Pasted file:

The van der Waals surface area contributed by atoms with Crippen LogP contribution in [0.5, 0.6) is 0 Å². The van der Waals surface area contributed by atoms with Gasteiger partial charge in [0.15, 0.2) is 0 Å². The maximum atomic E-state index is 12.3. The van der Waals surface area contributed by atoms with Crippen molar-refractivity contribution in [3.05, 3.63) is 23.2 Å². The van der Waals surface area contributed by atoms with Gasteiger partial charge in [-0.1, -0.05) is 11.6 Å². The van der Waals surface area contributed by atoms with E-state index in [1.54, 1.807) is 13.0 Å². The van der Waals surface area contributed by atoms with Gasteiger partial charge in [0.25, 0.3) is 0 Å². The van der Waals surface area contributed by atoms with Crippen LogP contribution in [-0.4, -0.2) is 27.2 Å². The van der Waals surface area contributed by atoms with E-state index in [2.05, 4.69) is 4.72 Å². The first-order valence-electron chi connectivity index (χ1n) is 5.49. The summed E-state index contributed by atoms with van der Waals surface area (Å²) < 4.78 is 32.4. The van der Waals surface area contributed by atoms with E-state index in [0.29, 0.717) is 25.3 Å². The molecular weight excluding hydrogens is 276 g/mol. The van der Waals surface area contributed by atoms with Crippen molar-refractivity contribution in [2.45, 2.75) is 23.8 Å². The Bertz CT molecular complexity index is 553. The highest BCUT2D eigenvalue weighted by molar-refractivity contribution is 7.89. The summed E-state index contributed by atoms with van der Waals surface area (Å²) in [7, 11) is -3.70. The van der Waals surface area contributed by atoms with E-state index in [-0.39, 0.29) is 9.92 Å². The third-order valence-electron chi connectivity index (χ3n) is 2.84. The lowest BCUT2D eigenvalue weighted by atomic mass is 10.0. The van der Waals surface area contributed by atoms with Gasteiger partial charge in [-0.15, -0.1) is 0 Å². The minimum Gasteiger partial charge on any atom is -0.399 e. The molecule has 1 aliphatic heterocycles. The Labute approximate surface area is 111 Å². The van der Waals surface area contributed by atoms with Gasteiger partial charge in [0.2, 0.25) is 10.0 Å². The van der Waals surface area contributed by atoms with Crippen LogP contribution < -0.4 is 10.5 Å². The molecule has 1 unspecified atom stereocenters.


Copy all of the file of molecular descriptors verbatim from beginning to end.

The van der Waals surface area contributed by atoms with Crippen LogP contribution in [0.5, 0.6) is 0 Å². The van der Waals surface area contributed by atoms with Gasteiger partial charge in [0.15, 0.2) is 0 Å². The maximum atomic E-state index is 12.3. The van der Waals surface area contributed by atoms with Crippen molar-refractivity contribution in [3.05, 3.63) is 23.2 Å². The van der Waals surface area contributed by atoms with Gasteiger partial charge in [-0.1, -0.05) is 11.6 Å². The van der Waals surface area contributed by atoms with E-state index in [1.54, 1.807) is 13.0 Å². The van der Waals surface area contributed by atoms with Gasteiger partial charge in [0.25, 0.3) is 0 Å². The van der Waals surface area contributed by atoms with Crippen LogP contribution in [-0.4, -0.2) is 27.2 Å². The van der Waals surface area contributed by atoms with E-state index in [2.05, 4.69) is 4.72 Å². The first-order valence-electron chi connectivity index (χ1n) is 5.49. The summed E-state index contributed by atoms with van der Waals surface area (Å²) < 4.78 is 32.4. The van der Waals surface area contributed by atoms with E-state index in [0.29, 0.717) is 25.3 Å². The molecular weight excluding hydrogens is 276 g/mol. The van der Waals surface area contributed by atoms with Crippen molar-refractivity contribution in [2.45, 2.75) is 23.8 Å². The Bertz CT molecular complexity index is 553. The highest BCUT2D eigenvalue weighted by molar-refractivity contribution is 7.89. The summed E-state index contributed by atoms with van der Waals surface area (Å²) in [7, 11) is -3.70. The van der Waals surface area contributed by atoms with E-state index in [-0.39, 0.29) is 9.92 Å². The third-order valence-electron chi connectivity index (χ3n) is 2.84. The lowest BCUT2D eigenvalue weighted by atomic mass is 10.0. The van der Waals surface area contributed by atoms with Gasteiger partial charge in [-0.15, -0.1) is 0 Å². The minimum Gasteiger partial charge on any atom is -0.399 e. The molecule has 1 aliphatic heterocycles. The Labute approximate surface area is 111 Å². The van der Waals surface area contributed by atoms with Gasteiger partial charge in [0.2, 0.25) is 10.0 Å². The van der Waals surface area contributed by atoms with Crippen LogP contribution < -0.4 is 10.5 Å². The molecule has 1 unspecified atom stereocenters.